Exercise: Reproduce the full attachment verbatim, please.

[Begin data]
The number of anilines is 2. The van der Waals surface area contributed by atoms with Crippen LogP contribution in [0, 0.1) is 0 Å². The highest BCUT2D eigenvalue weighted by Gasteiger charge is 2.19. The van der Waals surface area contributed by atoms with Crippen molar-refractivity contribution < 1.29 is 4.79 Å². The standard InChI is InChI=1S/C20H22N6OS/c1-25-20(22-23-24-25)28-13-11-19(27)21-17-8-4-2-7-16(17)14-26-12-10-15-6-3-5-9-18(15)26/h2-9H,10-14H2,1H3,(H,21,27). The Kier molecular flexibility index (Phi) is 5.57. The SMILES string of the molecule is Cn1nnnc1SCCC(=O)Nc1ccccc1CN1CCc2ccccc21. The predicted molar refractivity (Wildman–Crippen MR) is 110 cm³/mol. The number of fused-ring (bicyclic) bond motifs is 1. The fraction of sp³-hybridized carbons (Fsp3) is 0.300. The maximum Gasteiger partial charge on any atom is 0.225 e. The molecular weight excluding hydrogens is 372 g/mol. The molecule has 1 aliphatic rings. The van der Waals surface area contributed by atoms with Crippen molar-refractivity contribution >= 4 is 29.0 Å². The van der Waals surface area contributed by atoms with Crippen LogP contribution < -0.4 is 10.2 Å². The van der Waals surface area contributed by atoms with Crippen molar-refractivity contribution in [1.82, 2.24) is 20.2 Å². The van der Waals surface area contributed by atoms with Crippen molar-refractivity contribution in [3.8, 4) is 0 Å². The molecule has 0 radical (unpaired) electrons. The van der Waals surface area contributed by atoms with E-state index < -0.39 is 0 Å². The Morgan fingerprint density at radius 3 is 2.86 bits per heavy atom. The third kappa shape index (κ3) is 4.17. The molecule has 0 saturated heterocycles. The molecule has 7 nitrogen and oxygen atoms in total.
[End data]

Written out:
The number of anilines is 2. The van der Waals surface area contributed by atoms with Crippen LogP contribution in [0, 0.1) is 0 Å². The highest BCUT2D eigenvalue weighted by Gasteiger charge is 2.19. The van der Waals surface area contributed by atoms with Crippen molar-refractivity contribution < 1.29 is 4.79 Å². The standard InChI is InChI=1S/C20H22N6OS/c1-25-20(22-23-24-25)28-13-11-19(27)21-17-8-4-2-7-16(17)14-26-12-10-15-6-3-5-9-18(15)26/h2-9H,10-14H2,1H3,(H,21,27). The Kier molecular flexibility index (Phi) is 5.57. The SMILES string of the molecule is Cn1nnnc1SCCC(=O)Nc1ccccc1CN1CCc2ccccc21. The predicted molar refractivity (Wildman–Crippen MR) is 110 cm³/mol. The number of fused-ring (bicyclic) bond motifs is 1. The fraction of sp³-hybridized carbons (Fsp3) is 0.300. The maximum Gasteiger partial charge on any atom is 0.225 e. The molecular weight excluding hydrogens is 372 g/mol. The molecule has 1 aliphatic rings. The van der Waals surface area contributed by atoms with Crippen molar-refractivity contribution >= 4 is 29.0 Å². The van der Waals surface area contributed by atoms with Crippen LogP contribution < -0.4 is 10.2 Å². The van der Waals surface area contributed by atoms with Crippen molar-refractivity contribution in [1.82, 2.24) is 20.2 Å². The van der Waals surface area contributed by atoms with Crippen molar-refractivity contribution in [3.8, 4) is 0 Å². The molecule has 0 radical (unpaired) electrons. The van der Waals surface area contributed by atoms with E-state index < -0.39 is 0 Å². The Morgan fingerprint density at radius 3 is 2.86 bits per heavy atom. The third kappa shape index (κ3) is 4.17. The molecule has 0 saturated heterocycles. The molecule has 7 nitrogen and oxygen atoms in total.